From face mask to vaccine: traceability in the healthcare logistics chain is crucial in the fight against COVID
Since the start of the COVID-19 crisis, governments all over the world have been faced with a logistical challenge. In the fight against COVID-19, the rapid supply of medical material was of paramount importance for public health. ‘But that material must also be safe and of high quality.’ says CEO Jan Somers of the non-profit organisation GS1 Belgilux. That is precisely why traceability in the healthcare logistics chain is so important.
The face mask saga in the summer of last year gave the general public a unique insight into medical supply chains. Enormous amounts of masks and other material were shipped from all over the world to our country. It was a huge logistical feat, and the quality of the products was also strictly monitored. Ensuring the safety of the material requires knowledge about the producer and the end consumer.
Patient safety comes first
The same applies to vaccines today, according to GS1 CEO Jan Somers. ‘In order to guarantee patient safety, governments need to know exactly who was vaccinated with which vaccine, and when.’ If problems are subsequently identified with a batch of vaccines, the right people can be tracked down immediately. But how do you keep an overview of those millions of vaccinations across the country?
GS1, an expert in the field of standardisation, has for years been championing the necessity of traceability in tackling this challenge. ‘Traceability ensures that we can follow the entire logistical journey of medical materials and products—from manufacturer to patient.' Somers continues. ‘It is the way governments and companies will be able to guarantee the safety of the logistics chain and the patient.’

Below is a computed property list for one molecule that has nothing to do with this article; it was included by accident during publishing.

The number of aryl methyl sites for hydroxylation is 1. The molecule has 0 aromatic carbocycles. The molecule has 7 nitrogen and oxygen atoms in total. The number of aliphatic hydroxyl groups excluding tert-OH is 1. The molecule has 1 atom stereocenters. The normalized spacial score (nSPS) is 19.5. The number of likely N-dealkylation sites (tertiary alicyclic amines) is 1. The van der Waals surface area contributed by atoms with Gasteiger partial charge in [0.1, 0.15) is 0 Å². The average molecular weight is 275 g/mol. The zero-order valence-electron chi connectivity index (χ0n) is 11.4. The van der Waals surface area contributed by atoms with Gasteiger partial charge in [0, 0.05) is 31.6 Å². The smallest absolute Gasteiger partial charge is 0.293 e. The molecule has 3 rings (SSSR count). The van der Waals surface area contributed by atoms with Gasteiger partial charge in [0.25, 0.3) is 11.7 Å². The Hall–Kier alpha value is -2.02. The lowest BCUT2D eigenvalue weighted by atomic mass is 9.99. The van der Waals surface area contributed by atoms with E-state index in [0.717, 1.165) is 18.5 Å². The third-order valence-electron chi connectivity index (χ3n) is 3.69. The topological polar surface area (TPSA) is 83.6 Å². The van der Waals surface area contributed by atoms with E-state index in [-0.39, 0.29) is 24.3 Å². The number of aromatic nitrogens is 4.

Based on their expertise in other sectors, non-profit organisation GS1 also develops global standards to ensure the traceability of medical material in the logistics chain. These standards have proven their worth more than once, just as they have in the healthcare sector. They provide a unique and global identification of products.
‘In the case of vaccines, the bar code in particular ensures traceability.' Somers explains. ‘Based on data linked to a special 2D bar code—the GTIN identification code, the batch number, the series number and the expiry date—we know exactly how far a product has travelled to reach the end user.’
A recent Deloitte report praised the GS1’s approach: 'Global standards such as GS1 help ensure supply chain security, increase patient safety and instil confidence in vaccines, medicines and medical products'. At a time when public health is more than ever a priority, and vaccine scepticism is also on the rise in our country, this is a crucial mission for GS1.